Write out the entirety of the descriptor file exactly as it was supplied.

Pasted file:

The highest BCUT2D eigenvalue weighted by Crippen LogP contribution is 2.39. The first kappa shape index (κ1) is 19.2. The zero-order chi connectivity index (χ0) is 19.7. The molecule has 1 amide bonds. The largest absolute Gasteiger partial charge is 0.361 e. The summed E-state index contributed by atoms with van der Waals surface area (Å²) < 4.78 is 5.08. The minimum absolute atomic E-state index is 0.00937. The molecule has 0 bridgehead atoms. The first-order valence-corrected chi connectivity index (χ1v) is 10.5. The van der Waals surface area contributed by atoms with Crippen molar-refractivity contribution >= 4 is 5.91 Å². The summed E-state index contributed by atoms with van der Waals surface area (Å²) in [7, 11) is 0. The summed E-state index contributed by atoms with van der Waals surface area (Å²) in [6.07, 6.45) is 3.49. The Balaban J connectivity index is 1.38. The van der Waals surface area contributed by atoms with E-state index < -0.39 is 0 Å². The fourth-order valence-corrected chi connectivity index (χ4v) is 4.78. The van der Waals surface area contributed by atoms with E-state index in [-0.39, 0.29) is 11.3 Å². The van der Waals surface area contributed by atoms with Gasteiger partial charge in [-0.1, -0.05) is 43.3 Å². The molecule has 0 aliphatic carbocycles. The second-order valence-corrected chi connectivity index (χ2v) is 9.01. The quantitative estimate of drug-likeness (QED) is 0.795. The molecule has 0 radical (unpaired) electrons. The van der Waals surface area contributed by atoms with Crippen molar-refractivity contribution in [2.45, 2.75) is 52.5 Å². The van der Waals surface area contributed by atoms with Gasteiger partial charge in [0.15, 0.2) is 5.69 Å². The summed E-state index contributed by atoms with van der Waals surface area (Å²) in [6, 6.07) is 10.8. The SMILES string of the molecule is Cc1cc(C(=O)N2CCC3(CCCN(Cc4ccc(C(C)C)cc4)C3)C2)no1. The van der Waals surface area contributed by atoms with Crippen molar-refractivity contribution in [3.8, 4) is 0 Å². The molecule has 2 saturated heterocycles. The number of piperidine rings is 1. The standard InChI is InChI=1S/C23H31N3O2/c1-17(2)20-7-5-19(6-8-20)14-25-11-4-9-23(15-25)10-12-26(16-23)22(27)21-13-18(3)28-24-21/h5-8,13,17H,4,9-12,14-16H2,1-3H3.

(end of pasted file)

The highest BCUT2D eigenvalue weighted by Crippen LogP contribution is 2.39. The first kappa shape index (κ1) is 19.2. The zero-order chi connectivity index (χ0) is 19.7. The molecule has 1 amide bonds. The largest absolute Gasteiger partial charge is 0.361 e. The summed E-state index contributed by atoms with van der Waals surface area (Å²) < 4.78 is 5.08. The minimum absolute atomic E-state index is 0.00937. The molecule has 0 bridgehead atoms. The first-order valence-corrected chi connectivity index (χ1v) is 10.5. The van der Waals surface area contributed by atoms with Crippen molar-refractivity contribution >= 4 is 5.91 Å². The summed E-state index contributed by atoms with van der Waals surface area (Å²) in [7, 11) is 0. The summed E-state index contributed by atoms with van der Waals surface area (Å²) in [6.07, 6.45) is 3.49. The Balaban J connectivity index is 1.38. The van der Waals surface area contributed by atoms with E-state index < -0.39 is 0 Å². The fourth-order valence-corrected chi connectivity index (χ4v) is 4.78. The van der Waals surface area contributed by atoms with E-state index in [-0.39, 0.29) is 11.3 Å². The van der Waals surface area contributed by atoms with Gasteiger partial charge in [-0.1, -0.05) is 43.3 Å². The molecule has 0 aliphatic carbocycles. The second-order valence-corrected chi connectivity index (χ2v) is 9.01. The quantitative estimate of drug-likeness (QED) is 0.795. The molecule has 0 radical (unpaired) electrons. The van der Waals surface area contributed by atoms with Crippen molar-refractivity contribution in [2.45, 2.75) is 52.5 Å². The van der Waals surface area contributed by atoms with Gasteiger partial charge in [0.15, 0.2) is 5.69 Å². The summed E-state index contributed by atoms with van der Waals surface area (Å²) in [6, 6.07) is 10.8. The SMILES string of the molecule is Cc1cc(C(=O)N2CCC3(CCCN(Cc4ccc(C(C)C)cc4)C3)C2)no1. The van der Waals surface area contributed by atoms with Crippen molar-refractivity contribution in [3.8, 4) is 0 Å². The molecule has 2 saturated heterocycles. The number of piperidine rings is 1. The standard InChI is InChI=1S/C23H31N3O2/c1-17(2)20-7-5-19(6-8-20)14-25-11-4-9-23(15-25)10-12-26(16-23)22(27)21-13-18(3)28-24-21/h5-8,13,17H,4,9-12,14-16H2,1-3H3.